As the farmer readies himself to till new land and plant new life,
Prepare us Lord.
Help us first open our firmly closed hearts,
So that we can embrace each other with tenderness.
Let us sow the seeds of tolerance, love and service,
And with God’s blessings,
May that land bear much fruit,
And bless our people with a life full of joy and harmony.
God of life,
Help the churches of the North and the South,
To defeat this cold death-like reality.
God of peace,
Help us work together with one united mind,
To fulfill the dreams of unification.
Help us remember the days when the North and the South once were one,
To better live into a world of harmony and peace.
God of life,
In this season of resurrection where we await the signs of spring,
Help us see the hopes of new life,
Sprouting in the cold barren land.
God of justice,
In this land where Your glory awaits,
Let the rivers of justice flow,
Bringing forth Your plans for us.
In Jesus name, the one who has defeated death and risen again,
Am I a stone, and not a sheep,
That I can stand, O Christ, beneath Thy cross,
To number drop by drop Thy blood’s slow loss,
And yet not weep?
Not so those women loved
Who with exceeding grief lamented Thee;
Not so fallen Peter weeping bitterly;
Not so the thief was moved;
Not so the Sun and Moon
Which hid their faces in a starless sky,
A horror of great darkness at broad noon--
I, only I.
Yet give not o’er,
But seek Thy sheep, true Shepherd of the flock;
Greater than Moses, turn and look once more
And smite a rock.
Last week I joined a group of 30+ ELCA Bishops, and advocates from the ELCA and LCMS and LIRS to meet with members of Congress on issues related to refugees and immigrants. Part of a visit to Washington DC, if you are a Montanan, is the Wednesday morning Coffee with the Montana Senators. While at the Coffee, I met many other Montanans. Some were there to lobby for their cause, others were there to be tourists and see the cherry blossoms. I ran into people from our congregations, board members of camps, old friends. And as I told people why I was there—to speak on behalf of refugees—I discovered a lot of sympathetic Montanans in that group.
We were asking our Senators for 2 things: The first is welcome. Historically, the United States has been a leader in protecting the most vulnerable. Ours is a country built with immigrants and refugees. As people of faith we are called to welcome the stranger. Lutherans have been involved in resettling refugees since 1939, and we work closely with the US Government, who provide security checks for all refugees.
We are asking the Senators to expand the number of refugees in 2017 to 75,000, up from the 50,000 requested by the Administration. (In 2016, there were 85,000 refugees resettled in the United States.) There are over 65 million displaced people in the world today—the highest number since World War II. Over 21 million are registered refugees.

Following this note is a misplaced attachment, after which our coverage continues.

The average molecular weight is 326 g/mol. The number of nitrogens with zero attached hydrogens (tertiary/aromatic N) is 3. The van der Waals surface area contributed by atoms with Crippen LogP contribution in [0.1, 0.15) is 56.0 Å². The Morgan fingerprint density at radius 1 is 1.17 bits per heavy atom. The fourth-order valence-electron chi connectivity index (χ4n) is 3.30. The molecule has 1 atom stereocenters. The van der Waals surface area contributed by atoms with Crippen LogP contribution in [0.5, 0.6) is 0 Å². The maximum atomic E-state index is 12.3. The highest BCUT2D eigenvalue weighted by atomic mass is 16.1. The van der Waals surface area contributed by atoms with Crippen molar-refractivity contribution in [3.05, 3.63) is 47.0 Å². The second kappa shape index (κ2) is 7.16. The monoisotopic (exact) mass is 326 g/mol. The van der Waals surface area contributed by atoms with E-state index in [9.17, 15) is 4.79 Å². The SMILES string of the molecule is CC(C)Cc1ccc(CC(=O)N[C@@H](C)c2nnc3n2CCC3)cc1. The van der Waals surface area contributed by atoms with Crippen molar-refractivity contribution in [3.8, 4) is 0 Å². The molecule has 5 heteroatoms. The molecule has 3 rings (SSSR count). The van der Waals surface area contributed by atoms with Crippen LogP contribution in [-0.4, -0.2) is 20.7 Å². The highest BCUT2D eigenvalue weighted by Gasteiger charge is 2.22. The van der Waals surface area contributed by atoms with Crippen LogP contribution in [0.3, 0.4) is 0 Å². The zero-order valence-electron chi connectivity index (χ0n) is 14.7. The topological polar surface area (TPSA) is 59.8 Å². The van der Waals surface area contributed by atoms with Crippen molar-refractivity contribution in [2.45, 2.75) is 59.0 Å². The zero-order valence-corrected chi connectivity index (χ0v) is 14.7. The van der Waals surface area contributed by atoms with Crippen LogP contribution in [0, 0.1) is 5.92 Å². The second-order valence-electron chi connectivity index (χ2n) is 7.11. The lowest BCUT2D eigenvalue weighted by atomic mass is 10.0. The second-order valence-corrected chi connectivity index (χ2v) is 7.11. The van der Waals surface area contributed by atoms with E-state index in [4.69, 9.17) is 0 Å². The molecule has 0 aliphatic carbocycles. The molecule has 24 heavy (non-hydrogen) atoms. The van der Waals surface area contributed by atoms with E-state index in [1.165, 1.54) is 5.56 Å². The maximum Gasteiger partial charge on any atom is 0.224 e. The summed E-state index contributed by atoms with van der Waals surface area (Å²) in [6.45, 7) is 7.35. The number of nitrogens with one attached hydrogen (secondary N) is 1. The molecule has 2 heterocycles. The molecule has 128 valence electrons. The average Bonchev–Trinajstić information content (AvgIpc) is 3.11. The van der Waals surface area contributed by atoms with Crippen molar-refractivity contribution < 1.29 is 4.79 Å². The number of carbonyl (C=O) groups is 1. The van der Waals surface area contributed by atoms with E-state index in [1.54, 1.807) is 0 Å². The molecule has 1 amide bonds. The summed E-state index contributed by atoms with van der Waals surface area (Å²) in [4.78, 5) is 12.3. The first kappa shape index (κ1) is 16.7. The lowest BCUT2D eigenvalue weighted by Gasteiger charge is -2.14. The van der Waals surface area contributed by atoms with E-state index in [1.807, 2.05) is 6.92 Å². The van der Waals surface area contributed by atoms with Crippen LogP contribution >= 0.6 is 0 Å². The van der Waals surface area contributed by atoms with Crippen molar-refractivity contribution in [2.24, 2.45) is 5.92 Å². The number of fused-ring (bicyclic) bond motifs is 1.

The second thing we are asking is for protection. We are asking our representatives to support compassionate policies that provide immediate protection for Central American children and families, and faithful solutions to the conditions that cause people to flee. Children and families from Guatemala, El Salvador and Honduras continue to flee from their homes because of violence and persecution.
We are asking our representatives to stand against legislation intended to deter people from seeking protection in the United States, and we are asking them to stand against policies that separate children from their families. We ask for policies that help protect families in Central America, addressing the root causes of forced migration. And we ask for non-punitive hospitality when they do arrive.
This is not a partisan issue. It is a matter of faith. In Washington, DC, we were joined by other Christians, Jews and Muslims advocating for protection and humane treatment for people who are forced to flee their homes.
We have a deep scriptural tradition that calls us to welcome and protect. The ELCA AMMPARO (Accompanying Migrant Minors with Protection, Advocacy, Representation and Opportunities) program (www.elca.org/AMMPARO) has put together a 40 day set of scripture readings that highlight care of the stranger. I encourage you to make this part of your Easter devotions—from Easter to Pentecost! You can find it here.
There are many ways that we can help refugees, in addition to advocating with our governmental leaders. Several communities are working with organizations to be prepared to do refugee resettlement. Your congregation can also become a Welcoming Congregation (www.elca.org/resources/AMMPARO). And you can get involved with Lutheran Immigration and Refugee Services (www.lirs.org).
Jessica Crist, Bishop
Bishop Jessica Crist
Bishop of the Montana Synod of the ELCA